Once classes start and the demands of school start setting the daily rhythms of education, it’s easy to lose track of the many decisions, big and small, that can affect how well the year turns out. Doing well in school, though, depends on much more than going to class and studying hard. It’s also important to ensure that every student makes the healthiest choices possible, and this in turn requires looking beyond teachers, grades and homework.
Maintain a healthy diet
We all know the basic components of a healthy diet: lots of fruit and vegetables, go easy on the snacking, avoid processed foods and so on. As a society we tend to give these ideas lip service, but a balanced diet will not only give a boost to a student’s physical well-being, but a happy spin-off will likely be better grades as well. A healthy lifestyle improves energy levels, concentration, cognitive ability, memory and more.
There are countless reasons to stick to a healthy diet; better grades are just part of the picture.
Be aware of, and take care of, your mental health
Millions of people have mental health issues. It’s certainly nothing to be ashamed of, but it is something to take seriously. A diagnosis of depression, for example, or an anxiety disorder, or any number of possible issues, is nothing to take lightly. No one should try wishing away a diagnosis -- not only is doing so impossible, but it can be dangerous.
Any student with a mental illness should always be aware of it, and keep it in mind in a non-judgemental way. Make sure all the necessary support is present, up to and including medication. It’s not a terrible mark upon a person’s soul, it is just a component of who they are. Staying on top of it will help make sure the school year progresses smoothly and happily.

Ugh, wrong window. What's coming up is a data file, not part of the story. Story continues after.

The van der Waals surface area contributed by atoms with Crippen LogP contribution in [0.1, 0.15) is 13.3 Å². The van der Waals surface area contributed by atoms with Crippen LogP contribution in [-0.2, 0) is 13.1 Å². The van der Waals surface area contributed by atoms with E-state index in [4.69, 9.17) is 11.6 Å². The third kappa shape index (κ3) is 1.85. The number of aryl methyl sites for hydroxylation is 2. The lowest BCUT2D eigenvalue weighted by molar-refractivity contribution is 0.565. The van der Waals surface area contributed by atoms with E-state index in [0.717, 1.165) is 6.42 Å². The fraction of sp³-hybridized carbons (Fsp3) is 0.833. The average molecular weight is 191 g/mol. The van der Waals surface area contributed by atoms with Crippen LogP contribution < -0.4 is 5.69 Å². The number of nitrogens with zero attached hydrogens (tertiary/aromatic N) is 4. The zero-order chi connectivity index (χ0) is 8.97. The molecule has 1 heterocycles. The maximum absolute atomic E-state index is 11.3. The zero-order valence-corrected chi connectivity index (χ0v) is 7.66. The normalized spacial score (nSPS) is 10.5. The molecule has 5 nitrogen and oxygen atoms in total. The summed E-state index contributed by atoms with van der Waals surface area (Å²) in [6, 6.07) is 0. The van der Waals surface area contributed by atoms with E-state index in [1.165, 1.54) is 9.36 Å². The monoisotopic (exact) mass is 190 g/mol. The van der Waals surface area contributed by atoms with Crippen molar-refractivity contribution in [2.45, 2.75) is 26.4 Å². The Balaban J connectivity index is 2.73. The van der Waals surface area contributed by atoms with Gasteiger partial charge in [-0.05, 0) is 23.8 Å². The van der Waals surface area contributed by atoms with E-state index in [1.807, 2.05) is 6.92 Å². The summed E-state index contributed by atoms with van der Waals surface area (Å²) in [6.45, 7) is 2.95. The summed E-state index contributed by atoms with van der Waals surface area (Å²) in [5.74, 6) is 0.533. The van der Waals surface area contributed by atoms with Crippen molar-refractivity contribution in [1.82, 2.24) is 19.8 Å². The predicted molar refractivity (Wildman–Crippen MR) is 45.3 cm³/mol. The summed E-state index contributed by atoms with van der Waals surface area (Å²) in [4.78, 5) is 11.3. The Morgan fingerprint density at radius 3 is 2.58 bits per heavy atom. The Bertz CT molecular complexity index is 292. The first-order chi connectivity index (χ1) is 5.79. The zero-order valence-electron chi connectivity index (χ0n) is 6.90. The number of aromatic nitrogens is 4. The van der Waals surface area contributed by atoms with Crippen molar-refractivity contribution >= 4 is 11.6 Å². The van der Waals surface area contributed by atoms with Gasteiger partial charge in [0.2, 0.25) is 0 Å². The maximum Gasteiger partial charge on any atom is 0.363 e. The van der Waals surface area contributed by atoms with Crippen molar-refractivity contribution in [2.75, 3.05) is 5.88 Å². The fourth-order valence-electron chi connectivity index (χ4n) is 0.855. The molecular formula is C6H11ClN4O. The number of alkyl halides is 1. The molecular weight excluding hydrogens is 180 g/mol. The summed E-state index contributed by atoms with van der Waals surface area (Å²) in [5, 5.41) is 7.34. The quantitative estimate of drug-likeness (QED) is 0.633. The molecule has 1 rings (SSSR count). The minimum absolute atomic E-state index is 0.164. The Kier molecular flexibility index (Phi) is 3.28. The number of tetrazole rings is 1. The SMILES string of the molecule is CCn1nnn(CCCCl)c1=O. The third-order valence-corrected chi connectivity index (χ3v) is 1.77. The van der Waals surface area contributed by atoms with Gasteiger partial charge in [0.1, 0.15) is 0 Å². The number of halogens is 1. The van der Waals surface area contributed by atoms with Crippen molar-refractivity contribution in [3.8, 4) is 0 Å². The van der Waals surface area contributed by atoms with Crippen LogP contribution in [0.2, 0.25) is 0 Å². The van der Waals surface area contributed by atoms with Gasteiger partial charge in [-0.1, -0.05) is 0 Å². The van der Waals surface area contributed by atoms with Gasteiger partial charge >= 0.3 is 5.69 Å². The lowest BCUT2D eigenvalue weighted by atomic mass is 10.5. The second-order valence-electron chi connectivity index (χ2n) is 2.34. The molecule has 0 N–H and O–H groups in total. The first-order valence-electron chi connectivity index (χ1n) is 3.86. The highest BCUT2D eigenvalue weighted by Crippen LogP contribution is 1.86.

Understand stress and how to cope with it
Stress is a huge part of life for people of all ages, but it can be especially difficult for young people. Essentially, stress is a physical response to high-pressure situations, and the effects of that stress response can be very damaging to our health. For students, this can cause sleeplessness, headaches, problems concentrating, reduced motivation and more. We all react to stress differently, so every student should learn to recognize the symptoms of stress and develop a strategy for coping with it.
Do not underestimate the impact that stress can have on a young person’s studies -- developing a coping strategy should always be a priority. Not only will this help with grades, it will provide an incredibly useful skill that will provide benefits well beyond school.
Maintain a healthy work-life balance
School is important. It is. But living is important too. It may seem logical to believe that devoting 100% of our time and energy to a given task will ensure a successful outcome, but the truth is that people need to relax. They need family, friends, hobbies. Striking the right balance between the demands of school and the outside pursuits that bring happiness will go a long way to achieving academic success. And like so many other healthy habits, finding that balance while still young will establish habits that will bring benefits throughout life.